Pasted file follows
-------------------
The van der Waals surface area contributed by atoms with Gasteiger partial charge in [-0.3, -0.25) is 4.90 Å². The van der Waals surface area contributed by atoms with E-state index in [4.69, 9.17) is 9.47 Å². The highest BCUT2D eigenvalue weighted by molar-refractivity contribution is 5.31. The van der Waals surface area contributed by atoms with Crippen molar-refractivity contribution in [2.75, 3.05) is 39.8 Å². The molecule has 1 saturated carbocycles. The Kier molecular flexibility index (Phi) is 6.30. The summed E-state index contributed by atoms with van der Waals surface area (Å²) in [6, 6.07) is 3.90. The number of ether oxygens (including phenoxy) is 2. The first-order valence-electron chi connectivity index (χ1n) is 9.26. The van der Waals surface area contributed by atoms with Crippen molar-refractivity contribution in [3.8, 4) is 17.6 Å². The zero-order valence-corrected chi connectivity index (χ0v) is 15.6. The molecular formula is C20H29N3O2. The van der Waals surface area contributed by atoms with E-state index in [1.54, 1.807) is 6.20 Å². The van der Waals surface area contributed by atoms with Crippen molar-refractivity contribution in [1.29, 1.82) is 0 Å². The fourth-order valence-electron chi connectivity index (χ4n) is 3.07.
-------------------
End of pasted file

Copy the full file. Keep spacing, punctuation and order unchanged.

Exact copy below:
The van der Waals surface area contributed by atoms with Gasteiger partial charge in [-0.3, -0.25) is 4.90 Å². The van der Waals surface area contributed by atoms with E-state index in [4.69, 9.17) is 9.47 Å². The highest BCUT2D eigenvalue weighted by molar-refractivity contribution is 5.31. The van der Waals surface area contributed by atoms with Crippen molar-refractivity contribution in [2.75, 3.05) is 39.8 Å². The molecule has 1 saturated carbocycles. The Kier molecular flexibility index (Phi) is 6.30. The summed E-state index contributed by atoms with van der Waals surface area (Å²) in [6, 6.07) is 3.90. The number of ether oxygens (including phenoxy) is 2. The first-order valence-electron chi connectivity index (χ1n) is 9.26. The van der Waals surface area contributed by atoms with Crippen molar-refractivity contribution in [3.8, 4) is 17.6 Å². The zero-order valence-corrected chi connectivity index (χ0v) is 15.6. The molecular formula is C20H29N3O2. The van der Waals surface area contributed by atoms with E-state index in [1.54, 1.807) is 6.20 Å². The van der Waals surface area contributed by atoms with Crippen molar-refractivity contribution in [1.29, 1.82) is 0 Å². The fourth-order valence-electron chi connectivity index (χ4n) is 3.07.